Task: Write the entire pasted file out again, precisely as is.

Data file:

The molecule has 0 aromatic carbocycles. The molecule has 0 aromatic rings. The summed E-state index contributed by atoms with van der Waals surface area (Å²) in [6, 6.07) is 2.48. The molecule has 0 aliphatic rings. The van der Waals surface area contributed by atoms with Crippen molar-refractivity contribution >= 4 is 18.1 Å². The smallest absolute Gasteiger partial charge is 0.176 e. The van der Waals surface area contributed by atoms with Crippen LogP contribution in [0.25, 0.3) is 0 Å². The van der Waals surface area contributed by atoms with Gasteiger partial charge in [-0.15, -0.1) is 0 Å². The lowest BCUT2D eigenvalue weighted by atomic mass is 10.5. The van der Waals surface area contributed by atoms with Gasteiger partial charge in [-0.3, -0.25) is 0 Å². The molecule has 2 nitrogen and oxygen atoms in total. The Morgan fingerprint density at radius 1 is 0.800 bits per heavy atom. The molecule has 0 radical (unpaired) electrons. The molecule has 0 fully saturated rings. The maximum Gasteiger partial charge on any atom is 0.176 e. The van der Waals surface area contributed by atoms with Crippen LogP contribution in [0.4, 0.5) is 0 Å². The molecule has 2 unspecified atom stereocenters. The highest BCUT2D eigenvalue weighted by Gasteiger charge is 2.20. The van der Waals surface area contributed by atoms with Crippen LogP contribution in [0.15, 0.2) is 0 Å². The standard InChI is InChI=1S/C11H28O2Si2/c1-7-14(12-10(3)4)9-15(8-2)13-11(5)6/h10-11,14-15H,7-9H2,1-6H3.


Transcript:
The molecule has 0 aromatic carbocycles. The molecule has 0 aromatic rings. The summed E-state index contributed by atoms with van der Waals surface area (Å²) in [6, 6.07) is 2.48. The molecule has 0 aliphatic rings. The van der Waals surface area contributed by atoms with Crippen molar-refractivity contribution >= 4 is 18.1 Å². The smallest absolute Gasteiger partial charge is 0.176 e. The van der Waals surface area contributed by atoms with Crippen LogP contribution in [0.25, 0.3) is 0 Å². The van der Waals surface area contributed by atoms with Gasteiger partial charge in [-0.15, -0.1) is 0 Å². The lowest BCUT2D eigenvalue weighted by atomic mass is 10.5. The van der Waals surface area contributed by atoms with Gasteiger partial charge in [-0.3, -0.25) is 0 Å². The molecule has 2 nitrogen and oxygen atoms in total. The Morgan fingerprint density at radius 1 is 0.800 bits per heavy atom. The molecule has 0 radical (unpaired) electrons. The molecule has 0 fully saturated rings. The maximum Gasteiger partial charge on any atom is 0.176 e. The van der Waals surface area contributed by atoms with Crippen LogP contribution in [0.4, 0.5) is 0 Å². The molecule has 2 unspecified atom stereocenters. The highest BCUT2D eigenvalue weighted by Gasteiger charge is 2.20. The van der Waals surface area contributed by atoms with Crippen LogP contribution in [0.15, 0.2) is 0 Å². The standard InChI is InChI=1S/C11H28O2Si2/c1-7-14(12-10(3)4)9-15(8-2)13-11(5)6/h10-11,14-15H,7-9H2,1-6H3.